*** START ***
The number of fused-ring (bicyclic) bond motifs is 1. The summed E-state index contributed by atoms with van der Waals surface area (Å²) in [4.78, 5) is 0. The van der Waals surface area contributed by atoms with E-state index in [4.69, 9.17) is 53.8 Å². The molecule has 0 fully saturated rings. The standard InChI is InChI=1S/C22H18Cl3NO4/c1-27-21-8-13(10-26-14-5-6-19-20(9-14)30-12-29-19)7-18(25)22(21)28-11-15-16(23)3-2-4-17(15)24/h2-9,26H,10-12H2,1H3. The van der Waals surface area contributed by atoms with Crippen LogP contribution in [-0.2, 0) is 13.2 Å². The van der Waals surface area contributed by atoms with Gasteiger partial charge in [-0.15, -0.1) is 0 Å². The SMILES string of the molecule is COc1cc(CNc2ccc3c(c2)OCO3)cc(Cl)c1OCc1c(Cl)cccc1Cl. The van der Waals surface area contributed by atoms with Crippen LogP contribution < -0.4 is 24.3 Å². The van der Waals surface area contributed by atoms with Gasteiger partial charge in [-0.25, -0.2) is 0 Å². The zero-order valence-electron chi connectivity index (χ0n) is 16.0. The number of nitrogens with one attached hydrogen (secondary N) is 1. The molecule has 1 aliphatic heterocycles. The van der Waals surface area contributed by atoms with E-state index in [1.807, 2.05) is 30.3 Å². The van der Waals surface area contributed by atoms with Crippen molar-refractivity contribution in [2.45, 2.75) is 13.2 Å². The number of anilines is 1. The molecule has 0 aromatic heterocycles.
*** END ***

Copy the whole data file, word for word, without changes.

The number of fused-ring (bicyclic) bond motifs is 1. The summed E-state index contributed by atoms with van der Waals surface area (Å²) in [4.78, 5) is 0. The van der Waals surface area contributed by atoms with E-state index in [4.69, 9.17) is 53.8 Å². The molecule has 0 fully saturated rings. The standard InChI is InChI=1S/C22H18Cl3NO4/c1-27-21-8-13(10-26-14-5-6-19-20(9-14)30-12-29-19)7-18(25)22(21)28-11-15-16(23)3-2-4-17(15)24/h2-9,26H,10-12H2,1H3. The van der Waals surface area contributed by atoms with Crippen LogP contribution in [-0.2, 0) is 13.2 Å². The van der Waals surface area contributed by atoms with Gasteiger partial charge in [-0.15, -0.1) is 0 Å². The SMILES string of the molecule is COc1cc(CNc2ccc3c(c2)OCO3)cc(Cl)c1OCc1c(Cl)cccc1Cl. The van der Waals surface area contributed by atoms with Crippen LogP contribution < -0.4 is 24.3 Å². The van der Waals surface area contributed by atoms with Gasteiger partial charge in [-0.25, -0.2) is 0 Å². The zero-order valence-electron chi connectivity index (χ0n) is 16.0. The number of nitrogens with one attached hydrogen (secondary N) is 1. The molecule has 1 aliphatic heterocycles. The van der Waals surface area contributed by atoms with E-state index in [1.807, 2.05) is 30.3 Å². The van der Waals surface area contributed by atoms with Crippen molar-refractivity contribution in [2.45, 2.75) is 13.2 Å². The number of anilines is 1. The molecule has 0 aromatic heterocycles.